It is quoted in the Canon of St. Mancel that once in his life, that every devout soul should make pilgrimage to the holy city of Sangreal.
The Sea of Sand is one of the most treacherous and deceitful tracts of waste in the heart of the Djaraha desert.
It is a common conceit that banks, loans, investment and other features of the banking and financial system are entirely modern. This is far from the truth, as long as there has been money, there have been people who profitted from holding it and manipulating it.
The well was dug in years beyond memory. The locals still knew to stay away…
Tannhauser is a working class neighboorhood. No nobles will be found perusing it’s small market square, or the few shops there. The wealthy and powerful have holdings and investments in Tannhauser, but few would be willing to be seen on those dank streets.
There is a place where only the foolhardy and the greedy dare to go. Why do I say foolhardy, because of all of the poor souls who have entered that dark place…none have yet to return.
Located in the lower part of the community, Pernouds is the epitome of sleazey establishments. The floors are dirty and smell of excretement, urine, and worse. The chairs are ramshackle built, and the tables are all in poor shape.
Nestled in between the other vendors and shops in the market is a small shop, humble in appearance, yet exclusive in clientele…
Wizard’s Shop? Where’s the Magic Shop? What sort of rubbish are you going on about sir?
How many years have passed since these stones were cut? Haw many apprentices have swept these floors? Many, yes. Many.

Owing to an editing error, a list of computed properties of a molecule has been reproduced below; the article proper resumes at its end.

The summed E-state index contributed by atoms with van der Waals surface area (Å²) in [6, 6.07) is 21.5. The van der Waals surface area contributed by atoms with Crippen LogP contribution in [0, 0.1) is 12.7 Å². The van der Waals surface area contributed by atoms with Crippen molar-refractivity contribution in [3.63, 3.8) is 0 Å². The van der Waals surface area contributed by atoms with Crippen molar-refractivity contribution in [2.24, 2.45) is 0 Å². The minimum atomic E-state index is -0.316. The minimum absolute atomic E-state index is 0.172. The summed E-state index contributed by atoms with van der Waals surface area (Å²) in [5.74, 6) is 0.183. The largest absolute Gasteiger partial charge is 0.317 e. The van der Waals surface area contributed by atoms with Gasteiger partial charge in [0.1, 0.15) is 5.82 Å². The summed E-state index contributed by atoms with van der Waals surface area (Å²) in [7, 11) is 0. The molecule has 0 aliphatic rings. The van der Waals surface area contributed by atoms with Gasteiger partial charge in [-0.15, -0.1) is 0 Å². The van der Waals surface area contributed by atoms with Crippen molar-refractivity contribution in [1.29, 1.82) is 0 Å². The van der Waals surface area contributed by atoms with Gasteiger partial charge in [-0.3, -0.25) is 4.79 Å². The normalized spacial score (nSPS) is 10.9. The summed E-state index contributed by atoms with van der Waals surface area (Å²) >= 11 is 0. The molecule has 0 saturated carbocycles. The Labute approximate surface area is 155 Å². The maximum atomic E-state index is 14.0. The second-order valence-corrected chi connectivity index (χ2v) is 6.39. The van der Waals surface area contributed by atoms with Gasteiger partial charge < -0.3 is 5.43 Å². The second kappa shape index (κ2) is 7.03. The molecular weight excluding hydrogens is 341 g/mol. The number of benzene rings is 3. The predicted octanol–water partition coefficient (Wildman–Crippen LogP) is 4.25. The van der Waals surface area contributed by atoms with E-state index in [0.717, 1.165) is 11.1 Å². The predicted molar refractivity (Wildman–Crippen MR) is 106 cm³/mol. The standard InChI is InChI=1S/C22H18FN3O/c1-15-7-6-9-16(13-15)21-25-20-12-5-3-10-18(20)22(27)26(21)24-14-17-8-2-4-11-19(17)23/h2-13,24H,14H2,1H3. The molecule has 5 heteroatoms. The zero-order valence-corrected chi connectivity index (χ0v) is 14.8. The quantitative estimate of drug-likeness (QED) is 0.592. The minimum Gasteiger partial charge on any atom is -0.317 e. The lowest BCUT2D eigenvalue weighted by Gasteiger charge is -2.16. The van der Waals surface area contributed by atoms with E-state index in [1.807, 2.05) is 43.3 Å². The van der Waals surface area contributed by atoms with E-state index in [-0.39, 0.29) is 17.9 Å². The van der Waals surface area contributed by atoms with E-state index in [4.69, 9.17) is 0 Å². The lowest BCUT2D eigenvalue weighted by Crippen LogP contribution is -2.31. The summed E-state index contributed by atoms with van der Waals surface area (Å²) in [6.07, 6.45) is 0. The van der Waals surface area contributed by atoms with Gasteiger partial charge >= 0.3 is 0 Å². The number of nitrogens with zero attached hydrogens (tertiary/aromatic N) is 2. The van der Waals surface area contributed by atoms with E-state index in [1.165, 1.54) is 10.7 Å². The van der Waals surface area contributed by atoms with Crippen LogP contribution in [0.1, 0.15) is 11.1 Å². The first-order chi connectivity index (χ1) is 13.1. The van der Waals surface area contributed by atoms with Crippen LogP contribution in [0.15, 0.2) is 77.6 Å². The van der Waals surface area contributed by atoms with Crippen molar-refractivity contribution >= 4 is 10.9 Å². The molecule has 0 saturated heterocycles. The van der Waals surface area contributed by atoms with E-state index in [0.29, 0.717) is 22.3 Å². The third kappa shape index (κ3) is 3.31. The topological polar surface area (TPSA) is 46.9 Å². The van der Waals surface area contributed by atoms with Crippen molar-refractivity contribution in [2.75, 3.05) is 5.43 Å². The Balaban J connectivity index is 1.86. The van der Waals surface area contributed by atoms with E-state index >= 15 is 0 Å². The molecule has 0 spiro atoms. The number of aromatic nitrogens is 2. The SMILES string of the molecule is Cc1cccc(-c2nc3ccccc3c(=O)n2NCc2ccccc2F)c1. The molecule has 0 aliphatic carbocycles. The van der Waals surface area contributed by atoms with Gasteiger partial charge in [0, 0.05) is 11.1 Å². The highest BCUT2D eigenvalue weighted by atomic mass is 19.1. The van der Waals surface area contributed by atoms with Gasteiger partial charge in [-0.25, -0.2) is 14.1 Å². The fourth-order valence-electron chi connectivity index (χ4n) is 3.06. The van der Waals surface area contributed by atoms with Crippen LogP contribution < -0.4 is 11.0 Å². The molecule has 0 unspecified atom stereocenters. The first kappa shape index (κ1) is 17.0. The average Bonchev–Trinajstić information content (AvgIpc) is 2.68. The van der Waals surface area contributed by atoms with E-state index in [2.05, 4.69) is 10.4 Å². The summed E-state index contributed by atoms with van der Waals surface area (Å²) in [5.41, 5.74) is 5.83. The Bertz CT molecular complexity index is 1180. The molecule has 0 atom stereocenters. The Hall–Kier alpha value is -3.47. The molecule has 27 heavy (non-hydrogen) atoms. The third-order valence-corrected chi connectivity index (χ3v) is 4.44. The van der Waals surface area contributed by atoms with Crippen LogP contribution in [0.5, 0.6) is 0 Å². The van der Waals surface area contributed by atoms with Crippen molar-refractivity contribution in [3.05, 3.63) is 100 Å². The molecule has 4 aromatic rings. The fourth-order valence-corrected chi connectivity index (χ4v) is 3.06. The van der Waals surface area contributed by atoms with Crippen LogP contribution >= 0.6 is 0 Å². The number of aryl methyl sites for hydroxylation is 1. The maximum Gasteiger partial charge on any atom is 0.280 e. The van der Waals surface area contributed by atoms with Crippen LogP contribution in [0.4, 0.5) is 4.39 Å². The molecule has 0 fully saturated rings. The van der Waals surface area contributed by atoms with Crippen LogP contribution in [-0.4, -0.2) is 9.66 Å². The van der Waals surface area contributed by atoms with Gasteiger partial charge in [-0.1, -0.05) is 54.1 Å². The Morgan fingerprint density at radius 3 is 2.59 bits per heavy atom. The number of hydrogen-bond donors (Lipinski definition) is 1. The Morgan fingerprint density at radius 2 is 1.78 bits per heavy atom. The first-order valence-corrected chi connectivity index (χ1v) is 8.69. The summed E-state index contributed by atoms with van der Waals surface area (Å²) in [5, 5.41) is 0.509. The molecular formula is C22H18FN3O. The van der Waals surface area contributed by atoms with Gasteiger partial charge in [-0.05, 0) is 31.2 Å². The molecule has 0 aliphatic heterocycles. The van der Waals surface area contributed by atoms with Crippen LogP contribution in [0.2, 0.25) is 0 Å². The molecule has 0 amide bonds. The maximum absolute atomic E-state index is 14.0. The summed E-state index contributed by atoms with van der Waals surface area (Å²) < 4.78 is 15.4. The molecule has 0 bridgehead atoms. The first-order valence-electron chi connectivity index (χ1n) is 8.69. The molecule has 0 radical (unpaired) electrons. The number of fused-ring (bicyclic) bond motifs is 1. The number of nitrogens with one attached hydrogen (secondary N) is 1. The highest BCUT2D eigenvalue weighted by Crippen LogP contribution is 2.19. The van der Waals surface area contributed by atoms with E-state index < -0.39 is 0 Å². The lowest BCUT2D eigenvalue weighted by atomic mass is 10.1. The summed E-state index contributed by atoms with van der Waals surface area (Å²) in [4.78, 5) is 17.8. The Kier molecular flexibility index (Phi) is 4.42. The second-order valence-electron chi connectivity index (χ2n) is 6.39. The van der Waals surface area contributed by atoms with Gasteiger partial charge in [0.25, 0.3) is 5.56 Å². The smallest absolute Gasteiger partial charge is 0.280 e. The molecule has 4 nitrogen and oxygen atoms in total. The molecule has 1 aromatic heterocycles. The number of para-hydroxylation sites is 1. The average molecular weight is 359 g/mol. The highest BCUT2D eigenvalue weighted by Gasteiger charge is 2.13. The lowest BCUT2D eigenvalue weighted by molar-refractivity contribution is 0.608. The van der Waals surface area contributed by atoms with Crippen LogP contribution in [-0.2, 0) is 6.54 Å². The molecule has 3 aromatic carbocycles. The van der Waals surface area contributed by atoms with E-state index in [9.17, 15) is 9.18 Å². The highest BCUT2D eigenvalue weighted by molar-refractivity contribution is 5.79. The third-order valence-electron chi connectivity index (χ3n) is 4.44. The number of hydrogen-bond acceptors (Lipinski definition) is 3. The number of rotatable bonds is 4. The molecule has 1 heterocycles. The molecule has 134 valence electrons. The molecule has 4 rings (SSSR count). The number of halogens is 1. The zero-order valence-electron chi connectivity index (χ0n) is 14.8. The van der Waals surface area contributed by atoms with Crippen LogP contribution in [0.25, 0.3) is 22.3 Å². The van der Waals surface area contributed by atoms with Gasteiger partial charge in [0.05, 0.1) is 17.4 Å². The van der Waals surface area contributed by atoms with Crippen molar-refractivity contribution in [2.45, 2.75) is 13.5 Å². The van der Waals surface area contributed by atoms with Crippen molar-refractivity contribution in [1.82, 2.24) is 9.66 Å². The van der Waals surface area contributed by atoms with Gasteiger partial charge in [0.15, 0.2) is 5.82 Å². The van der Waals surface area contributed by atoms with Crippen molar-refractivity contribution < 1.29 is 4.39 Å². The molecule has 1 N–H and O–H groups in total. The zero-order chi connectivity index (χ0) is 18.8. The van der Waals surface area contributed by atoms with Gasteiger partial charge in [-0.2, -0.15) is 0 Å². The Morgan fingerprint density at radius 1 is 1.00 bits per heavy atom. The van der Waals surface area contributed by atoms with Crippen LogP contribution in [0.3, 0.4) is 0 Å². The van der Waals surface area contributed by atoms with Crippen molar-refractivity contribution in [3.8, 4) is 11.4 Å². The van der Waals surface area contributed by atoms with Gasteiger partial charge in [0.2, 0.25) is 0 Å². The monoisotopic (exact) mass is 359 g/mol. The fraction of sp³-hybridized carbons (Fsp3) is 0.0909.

The air is chilled and causes goosebumps, while not a sound stirs across the glass smooth surface of the water. The Inn rises three stories above the bank of the river, a single lantern lit on the quay.
Spires of crystals reach in the barren sky, glittering like the teeth of some long since slain carnivore god…
Seemingly cast out of vast sheets of crystal, glass and ice, the Sorcerer’s Palace is a breath taking wonder of the city. Few doubt the benevolence of Emet the White who makes his abode within the palace that is as much a work of art as it is a home.
The earth is bleached white, and brittle underfoot. Ribs and vertebrae litter the ground like driftwood and in the distance, colossal bones of slain giants rise like hungry fingers clawing at the iron grey sky. The wind rises, howling through the empty eye sockets of hollow skulls. A rain of hail begins, pelting the ground with fingerbones and teeth.
Welcome, ye miserly sinners. Welcome to Hell.
Cities are dynaimc organisms, alive in their own right. They grow and develope their own natures and their own cultures that are unique to them. Some are eloquent and grand, while others are slightly dirty, and willing to be bought. But anything alive can die…
The street is wide, and smoothly paved, with trees planted along the sides. The houses are mansions and palaces, each surrounded by stone and ironwork walls that are as much decorative as they are protective. These are the summer homes of the Princesses, and ladies of privelage.
The darkens as travelers draw near, the wind begins to pick up, to howl. Here, the sun does not shine, the stars and moon are forever hidden by the Stormshroud, the eternal storm…
In the forest, there is a small vale where there are no cats, and only the battered ruins of a long dead mage named Gargamel.
Well, some of the old timers still work the mines, but the biggest news out in these parts is that the ARC is going to lay a line of rail through the Canyon.
Nestled among the smaller and less noticed store fronts, hidden among the sundry vendors, and purveyors of beads, cheap jewelry, and meat-on-a-stick products in a small building that smells strongly of hot linen, cotton, soap…and goblin.
The city was cursed many years ago. Since then it has not stopped raining. The gutters are inhabited by eels and the doors are on the first floor, coated with pitch. On a bad day, you can see the water level rise above the ground floor windows. Carts have both wheels and bladders filled with air to keep them afloat. And yet everyone is surprisingly dry.